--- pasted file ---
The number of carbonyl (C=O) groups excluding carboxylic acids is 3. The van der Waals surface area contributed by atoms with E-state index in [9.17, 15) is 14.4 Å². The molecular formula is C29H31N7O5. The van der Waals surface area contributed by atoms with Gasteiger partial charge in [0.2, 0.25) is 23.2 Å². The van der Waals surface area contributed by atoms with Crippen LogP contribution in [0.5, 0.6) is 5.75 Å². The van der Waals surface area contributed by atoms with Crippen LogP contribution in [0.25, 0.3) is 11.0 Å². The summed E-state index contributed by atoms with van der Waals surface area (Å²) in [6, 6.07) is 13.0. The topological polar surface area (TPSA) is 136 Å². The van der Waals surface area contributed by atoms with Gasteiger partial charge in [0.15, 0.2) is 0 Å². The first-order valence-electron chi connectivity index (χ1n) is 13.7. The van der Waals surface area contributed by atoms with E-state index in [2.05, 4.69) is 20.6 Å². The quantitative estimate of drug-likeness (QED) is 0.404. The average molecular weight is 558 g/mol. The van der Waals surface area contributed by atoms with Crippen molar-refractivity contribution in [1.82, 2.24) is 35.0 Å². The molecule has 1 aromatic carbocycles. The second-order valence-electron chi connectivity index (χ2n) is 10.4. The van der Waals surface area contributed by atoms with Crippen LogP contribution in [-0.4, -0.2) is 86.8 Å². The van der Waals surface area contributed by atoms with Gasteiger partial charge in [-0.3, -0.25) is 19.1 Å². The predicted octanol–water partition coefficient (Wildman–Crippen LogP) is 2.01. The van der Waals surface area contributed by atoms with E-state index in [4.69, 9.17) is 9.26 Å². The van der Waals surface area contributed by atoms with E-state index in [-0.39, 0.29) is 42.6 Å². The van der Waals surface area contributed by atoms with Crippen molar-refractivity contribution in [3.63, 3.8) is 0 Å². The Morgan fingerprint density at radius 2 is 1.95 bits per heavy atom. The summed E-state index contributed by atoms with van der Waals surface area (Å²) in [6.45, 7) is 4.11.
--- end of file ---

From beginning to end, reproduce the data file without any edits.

The number of carbonyl (C=O) groups excluding carboxylic acids is 3. The van der Waals surface area contributed by atoms with E-state index in [9.17, 15) is 14.4 Å². The molecular formula is C29H31N7O5. The van der Waals surface area contributed by atoms with Gasteiger partial charge in [0.2, 0.25) is 23.2 Å². The van der Waals surface area contributed by atoms with Crippen LogP contribution in [0.5, 0.6) is 5.75 Å². The van der Waals surface area contributed by atoms with Crippen LogP contribution in [0.25, 0.3) is 11.0 Å². The summed E-state index contributed by atoms with van der Waals surface area (Å²) in [6, 6.07) is 13.0. The topological polar surface area (TPSA) is 136 Å². The van der Waals surface area contributed by atoms with Gasteiger partial charge in [0.15, 0.2) is 0 Å². The first-order valence-electron chi connectivity index (χ1n) is 13.7. The van der Waals surface area contributed by atoms with E-state index in [2.05, 4.69) is 20.6 Å². The quantitative estimate of drug-likeness (QED) is 0.404. The average molecular weight is 558 g/mol. The van der Waals surface area contributed by atoms with Crippen molar-refractivity contribution in [1.82, 2.24) is 35.0 Å². The molecule has 1 aromatic carbocycles. The second-order valence-electron chi connectivity index (χ2n) is 10.4. The van der Waals surface area contributed by atoms with Crippen LogP contribution in [-0.4, -0.2) is 86.8 Å². The van der Waals surface area contributed by atoms with Gasteiger partial charge in [-0.3, -0.25) is 19.1 Å². The predicted octanol–water partition coefficient (Wildman–Crippen LogP) is 2.01. The van der Waals surface area contributed by atoms with E-state index in [4.69, 9.17) is 9.26 Å². The van der Waals surface area contributed by atoms with E-state index in [-0.39, 0.29) is 42.6 Å². The van der Waals surface area contributed by atoms with Crippen molar-refractivity contribution in [3.63, 3.8) is 0 Å². The Morgan fingerprint density at radius 2 is 1.95 bits per heavy atom. The summed E-state index contributed by atoms with van der Waals surface area (Å²) in [6.45, 7) is 4.11.